the maintenance of Bowe bell, the same to bee rung as
aforesaid, and other things to bee obserued, as by the will
This Bell being vsually rung somewhat late, as seemed
to the yong men Prentises and other in Cheape, they made
and set vp a ryme against the Clarke, as followeth.
Clarke of the Bow bell with the yellow lockes,
For thy late ringing thy head shall haue knockes.
Whereunto the Clarke replying, wrote.
Children of Cheape, hold you all still,
For you shall haue the Bow bell rung at your will.
Bow or Arches on Bow steeple.
Robert Harding Goldsmith, one of the Shiriffes 1478. gaue
to the new worke of that steeple fortie pound. Iohn Haw
Mercer ten pound, Doctor Allen foure pound, Thomas Baldry
foure pound, and other gaue other summes, so that the said
worke of the steeple was finished in the yeare 1512. The
Arches or Bowes thereupon, with the Lanthornes fiue in number, to wit, one at each corner, and one on the top in the
middle vpon the Arches, were also afterward finished of stone,
brought from Cane in Normandie, deliuered at the Customers
Key for 4.s. 8.d. the tun, William Copland Tayler, the Kings
Merchant, and Andrew Fuller Mercer, being Churchwardens
1515. and 1516. It is said that this Copland gaue the great
Bell, which made the fift in the ring, to be rung nightly at
nine of the clocke. This Bell was first rung as a knell at the
buriall of the same Copland. It appeareth that the Lanthornes
on the toppe of this Steeple, were meant to haue beene glased,
and lightes in them placed nightly in the Winter, whereby
trauellers to the Cittie might haue the better sight thereof, and
not to misse of their wayes.
Grammar schoole in Bow Church yard.; Vaults vnder Bow church.
In this parish also was a Grammar schoole by commaundement of king Henrie the sixt, which schoole was of
olde time kept in an house for that purpose prepared in the
Churchyard, but that schoole being decayed as others about
this Citie: the schoole house was let out for rent, in the raign
of Henric the eight, for 4. shillings the yeare, a Celler for two
shillings the yeare, and two vaults vnder the Church for fifteene
The monumentes in this church be these, vz. of Sir Iohn
Couentrie, Mercer, Mayor 1425. Richard Lambert Alderman,
Nicholas Alwine Mercer, Mayor 1499. Roberte Harding
Goldsmith one of the Shiriffes, 1478. Iohn Loke one of the
Shiriffes, 1461. Edwarde Bankes Alderman, Haberdasher,
1566. Iohn Warde, William Pierson Scriuener, and Atturney
in the common place. In a proper Chappell on the south
side the Church standeth a Tombe, eleuate and arched, Ade
de Buke Hatter glased the Chappell and most parte of the
Church, and was there buried: all other monumentes bee
defaced, Hawley and Sowtham had chauntries there.
A shed or standing for the king called crown silde.; Crounsilde.; K. Henry the eight came in the likenes of a yeoman of his guard, to the kings head in Cheape.
Without the North side of this church of Saint Mary Bow
towardes west Chepe standeth one fayre building of Stone,
called in record Seldam, a shed, which greatly darkeneth the
said church, for by meanes thereof all the windowes and dores
on that side are stopped vp. King Edward the third vpon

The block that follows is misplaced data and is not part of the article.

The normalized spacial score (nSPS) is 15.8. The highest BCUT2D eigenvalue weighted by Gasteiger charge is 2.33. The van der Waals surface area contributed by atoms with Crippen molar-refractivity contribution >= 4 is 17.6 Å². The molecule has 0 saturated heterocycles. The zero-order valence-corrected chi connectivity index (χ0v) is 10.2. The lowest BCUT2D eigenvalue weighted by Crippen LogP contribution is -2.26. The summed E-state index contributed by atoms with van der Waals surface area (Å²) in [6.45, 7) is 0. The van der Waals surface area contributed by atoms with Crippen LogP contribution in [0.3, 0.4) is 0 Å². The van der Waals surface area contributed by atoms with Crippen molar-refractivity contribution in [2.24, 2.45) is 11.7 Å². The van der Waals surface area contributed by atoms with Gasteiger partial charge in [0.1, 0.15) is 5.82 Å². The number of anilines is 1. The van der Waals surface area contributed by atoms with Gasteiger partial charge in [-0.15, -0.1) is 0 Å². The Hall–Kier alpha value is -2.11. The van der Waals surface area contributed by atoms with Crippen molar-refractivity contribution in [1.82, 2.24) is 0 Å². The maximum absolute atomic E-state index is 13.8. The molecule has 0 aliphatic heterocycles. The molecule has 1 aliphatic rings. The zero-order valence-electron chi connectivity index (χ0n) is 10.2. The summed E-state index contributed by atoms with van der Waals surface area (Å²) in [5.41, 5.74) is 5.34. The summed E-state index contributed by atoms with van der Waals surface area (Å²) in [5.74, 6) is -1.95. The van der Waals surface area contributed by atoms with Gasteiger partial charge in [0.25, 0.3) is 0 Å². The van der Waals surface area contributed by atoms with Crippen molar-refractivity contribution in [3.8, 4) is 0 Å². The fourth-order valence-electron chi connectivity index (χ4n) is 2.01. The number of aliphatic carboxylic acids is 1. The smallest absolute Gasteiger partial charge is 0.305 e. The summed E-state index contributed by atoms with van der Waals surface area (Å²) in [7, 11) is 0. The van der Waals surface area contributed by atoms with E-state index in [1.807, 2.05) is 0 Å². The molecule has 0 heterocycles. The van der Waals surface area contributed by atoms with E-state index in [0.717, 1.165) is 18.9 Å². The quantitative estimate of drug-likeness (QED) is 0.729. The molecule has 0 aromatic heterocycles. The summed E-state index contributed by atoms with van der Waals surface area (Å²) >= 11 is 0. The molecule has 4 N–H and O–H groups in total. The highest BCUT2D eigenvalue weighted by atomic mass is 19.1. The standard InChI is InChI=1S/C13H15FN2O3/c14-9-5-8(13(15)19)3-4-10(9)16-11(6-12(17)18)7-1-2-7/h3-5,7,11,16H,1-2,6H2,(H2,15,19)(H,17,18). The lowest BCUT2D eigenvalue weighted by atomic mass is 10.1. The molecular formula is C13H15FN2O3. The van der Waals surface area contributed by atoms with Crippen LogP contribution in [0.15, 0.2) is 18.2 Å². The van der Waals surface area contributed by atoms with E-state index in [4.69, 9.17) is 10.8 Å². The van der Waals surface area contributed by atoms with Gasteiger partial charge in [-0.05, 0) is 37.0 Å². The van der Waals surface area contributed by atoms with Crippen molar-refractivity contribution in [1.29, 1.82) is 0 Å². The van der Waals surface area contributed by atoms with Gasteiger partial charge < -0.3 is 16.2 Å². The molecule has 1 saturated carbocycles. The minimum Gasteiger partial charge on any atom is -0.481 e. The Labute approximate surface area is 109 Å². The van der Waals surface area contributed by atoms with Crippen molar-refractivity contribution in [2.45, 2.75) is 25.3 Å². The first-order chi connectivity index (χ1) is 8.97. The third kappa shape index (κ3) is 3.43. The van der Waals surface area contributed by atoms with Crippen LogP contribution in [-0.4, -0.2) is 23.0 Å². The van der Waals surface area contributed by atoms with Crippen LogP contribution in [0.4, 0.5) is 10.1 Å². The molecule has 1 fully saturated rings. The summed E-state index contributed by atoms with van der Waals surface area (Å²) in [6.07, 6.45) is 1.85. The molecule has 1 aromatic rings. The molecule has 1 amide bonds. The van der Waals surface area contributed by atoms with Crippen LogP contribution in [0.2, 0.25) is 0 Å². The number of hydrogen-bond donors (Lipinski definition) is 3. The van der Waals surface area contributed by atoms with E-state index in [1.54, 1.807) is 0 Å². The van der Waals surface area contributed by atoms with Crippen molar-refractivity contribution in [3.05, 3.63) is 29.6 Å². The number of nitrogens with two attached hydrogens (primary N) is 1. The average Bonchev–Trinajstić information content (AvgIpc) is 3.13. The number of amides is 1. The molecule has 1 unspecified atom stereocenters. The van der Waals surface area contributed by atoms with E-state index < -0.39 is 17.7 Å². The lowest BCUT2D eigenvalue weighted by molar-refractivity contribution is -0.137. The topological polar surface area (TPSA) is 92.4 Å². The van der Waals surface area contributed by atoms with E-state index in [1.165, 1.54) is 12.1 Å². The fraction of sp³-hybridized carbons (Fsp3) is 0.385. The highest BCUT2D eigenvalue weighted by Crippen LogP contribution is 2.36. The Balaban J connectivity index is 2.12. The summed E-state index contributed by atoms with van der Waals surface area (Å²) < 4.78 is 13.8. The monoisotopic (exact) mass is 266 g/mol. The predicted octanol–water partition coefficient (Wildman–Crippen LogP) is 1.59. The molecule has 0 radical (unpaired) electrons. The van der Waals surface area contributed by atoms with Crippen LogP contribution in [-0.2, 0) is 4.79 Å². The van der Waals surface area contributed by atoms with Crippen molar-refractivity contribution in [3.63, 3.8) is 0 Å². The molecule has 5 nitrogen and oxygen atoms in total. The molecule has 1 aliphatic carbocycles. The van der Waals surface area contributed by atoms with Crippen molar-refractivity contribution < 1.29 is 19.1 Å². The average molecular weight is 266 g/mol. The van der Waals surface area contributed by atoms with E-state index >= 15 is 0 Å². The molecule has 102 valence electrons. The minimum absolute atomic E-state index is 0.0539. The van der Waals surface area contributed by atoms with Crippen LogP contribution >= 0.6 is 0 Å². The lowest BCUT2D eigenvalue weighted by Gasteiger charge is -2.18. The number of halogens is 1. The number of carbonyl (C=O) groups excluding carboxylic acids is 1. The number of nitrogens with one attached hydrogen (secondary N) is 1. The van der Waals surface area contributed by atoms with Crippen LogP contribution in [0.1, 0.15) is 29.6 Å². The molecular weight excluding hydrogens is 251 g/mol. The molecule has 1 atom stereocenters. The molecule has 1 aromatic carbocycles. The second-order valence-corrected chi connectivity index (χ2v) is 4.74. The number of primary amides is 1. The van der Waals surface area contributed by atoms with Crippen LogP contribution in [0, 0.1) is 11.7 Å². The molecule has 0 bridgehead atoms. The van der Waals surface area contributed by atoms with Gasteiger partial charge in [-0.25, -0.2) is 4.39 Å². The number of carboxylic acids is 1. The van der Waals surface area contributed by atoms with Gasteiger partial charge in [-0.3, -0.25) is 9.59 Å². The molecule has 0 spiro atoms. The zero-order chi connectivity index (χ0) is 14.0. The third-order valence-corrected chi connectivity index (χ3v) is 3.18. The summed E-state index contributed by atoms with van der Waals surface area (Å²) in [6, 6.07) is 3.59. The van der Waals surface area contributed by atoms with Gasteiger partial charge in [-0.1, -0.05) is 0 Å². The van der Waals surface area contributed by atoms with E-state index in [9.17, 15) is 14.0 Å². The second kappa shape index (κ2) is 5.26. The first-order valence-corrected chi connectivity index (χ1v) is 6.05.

occasion as shal be shewed in the Warde of Cheape, caused
this sild or shed to be made and strongly to bee builded of
stone, for himselfe, the Queene, and other Estates to stand in,
there to beholde the Iustinges and other shewes at their
pleasures. And this house for a long time after serued to that
vse, namely, in the raigne of Edward the third and Richard
the second, but in the yeare 1410. Henry the fourth in the
twelfth of his raigne confirmed the saide shedde or building
to Stephen Spilman, William Marchford, and Iohn Whatele
Mercers, by the name of one new Seldam, shed or building,
with shoppes, sellers, and edifices whatsoeuer appertayning,
called Crounsilde, or Tamarsilde, situate in the Mercery in
West Cheape, and in the parrish of Saint Mary de Arcubus in
London, &c. Notwithstanding which graunte, the Kinges of
England, and other great Estates, as well of forreine Countries
repayring to this realme, 'as inhabitantes of the same, haue
vsually repayred to this place, therein to beholde the shewes
of this Citty, passing through West Cheape, namely, the great
watches accustomed in the night, on the euen of S. Iohn
Baptist, and Saint Peter at Midsommer, the examples whereof
were ouer long to recite, wherefore let it suffice brieflie to
touch one. In the yeare 1510. on Saint Iohns euen at night,
King Henry the eight came to this place then called the
Kinges head in Cheape, in the liuerie of a Yeoman of the
Garde, with an halberde on his shoulder (and there beholding
the watch) departed priuily, when the watch was done, and
was not known to any but to whome it pleased him, but on
S. Peters night next following, hee and the Queene came
royally riding to the said place, and there with their Nobles
beheld the watch of the cittie, and returned in the morning.
This church of S. Mary with the saide shedde of stone, al
the housing in or aboute Bow Church yearde, and without on
that side the high streete of Cheape to the Standarde bee
of Cordewainer streete warde. These houses were of olde time
but sheddes: for I read of no housing otherwise on that side
the street, but of diuers sheddes from Sopars lane to the
Standarde, &c. Amongst other I read of three shops or
sheddes by Sopars lane, pertayning to the priorie of the holy
Trinity within Aldgate: the one was let out for 28 s. one
other for 20s. and the third for xii.s. by the yeare: Moreouer
that Richard Goodchepe Mercer, and Margery his wife, sonne
to Iordaine Goodchepe, did let to Iohn Dalinges the yonger,
mercer, their shed and chamber in west Cheape, in the parrish
of S. Mary de Arches, for iii.s. iiii.d. by the yeare. Also the
men of Bredstreete ward contended with the men of Cordwayner
street ward, for a selde or shede, opposite to the standard on
the south side, and it was found to be of Cordwainer streete
ward, W. Waldorne being then Mayor, the I. of Henrie the 6.
Thus much for Cordwainer streete ward: which hath an
Alderman, his Deputie, common Counsellors 8. Constables, 8.
Scauengers 8. Wardmote inquest men 14. and a Beadle. It
standeth taxed to the fifteene in London at 52.li. 16.s. in the
Exchequer at 52. pound, 6.s.